I've seen previous interviews of you with an excellent quote you had of "Imagine the world not as it is, but as it ought to be."
What are the limitations you're seeing in the current payment infrastructure that we have that's not paper out there right now, and why would blockchains potentially be better than that?
Almond: So I think there's a few things. There's three principles that we built the business on.
The first is this notion of no paper to create a more automated system for an organization. The second is what we say is no fees. And no fees are important because -- while you're right there are credit cards and there's consumer payment and wallet payment options-those aren't really well aligned for the commercial organization. So if you're in an enterprise that has worked with their companies for a decade, they have salespeople who have negotiated contract terms.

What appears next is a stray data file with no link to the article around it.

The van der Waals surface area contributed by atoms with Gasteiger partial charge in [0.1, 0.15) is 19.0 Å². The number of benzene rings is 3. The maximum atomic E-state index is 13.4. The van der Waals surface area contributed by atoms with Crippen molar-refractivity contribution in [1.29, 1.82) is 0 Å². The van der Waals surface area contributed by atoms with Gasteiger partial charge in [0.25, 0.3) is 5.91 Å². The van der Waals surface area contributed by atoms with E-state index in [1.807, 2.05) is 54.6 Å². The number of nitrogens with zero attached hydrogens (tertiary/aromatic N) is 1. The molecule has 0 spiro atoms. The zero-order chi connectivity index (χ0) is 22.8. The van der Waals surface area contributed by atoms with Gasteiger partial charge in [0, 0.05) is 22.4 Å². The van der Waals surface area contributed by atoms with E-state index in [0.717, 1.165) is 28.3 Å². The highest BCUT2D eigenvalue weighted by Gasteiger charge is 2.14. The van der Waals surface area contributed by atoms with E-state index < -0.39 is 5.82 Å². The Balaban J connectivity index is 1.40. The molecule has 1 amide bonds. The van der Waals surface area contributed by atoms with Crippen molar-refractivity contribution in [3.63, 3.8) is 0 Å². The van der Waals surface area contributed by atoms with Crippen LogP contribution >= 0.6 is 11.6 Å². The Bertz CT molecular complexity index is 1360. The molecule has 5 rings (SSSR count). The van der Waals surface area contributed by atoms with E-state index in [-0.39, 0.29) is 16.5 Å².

This notion that the credit-card payment industry is generally a fee-based industry. The typical company pays about 3% to to get paid over a credit-card payment network like Visa, Mastercard, American Express. That doesn't work when you're sending hundred-thousand-dollars invoices with companies that you've worked with for a decade.
So we think that the reason why, one of the main reasons why these organizations are still living in a paper-check world is the business model of payments, of these sort of large gatekeepers fundamentally not aligned with enterprises.
And so for us, we think that new technology like cloud, and particularly blockchain, enables infrastructure where you can take out the gatekeepers. You can take out the middlemen. And from the business perspective, you can create a vastly more efficient network that's faster, cheaper, more automated and without fees.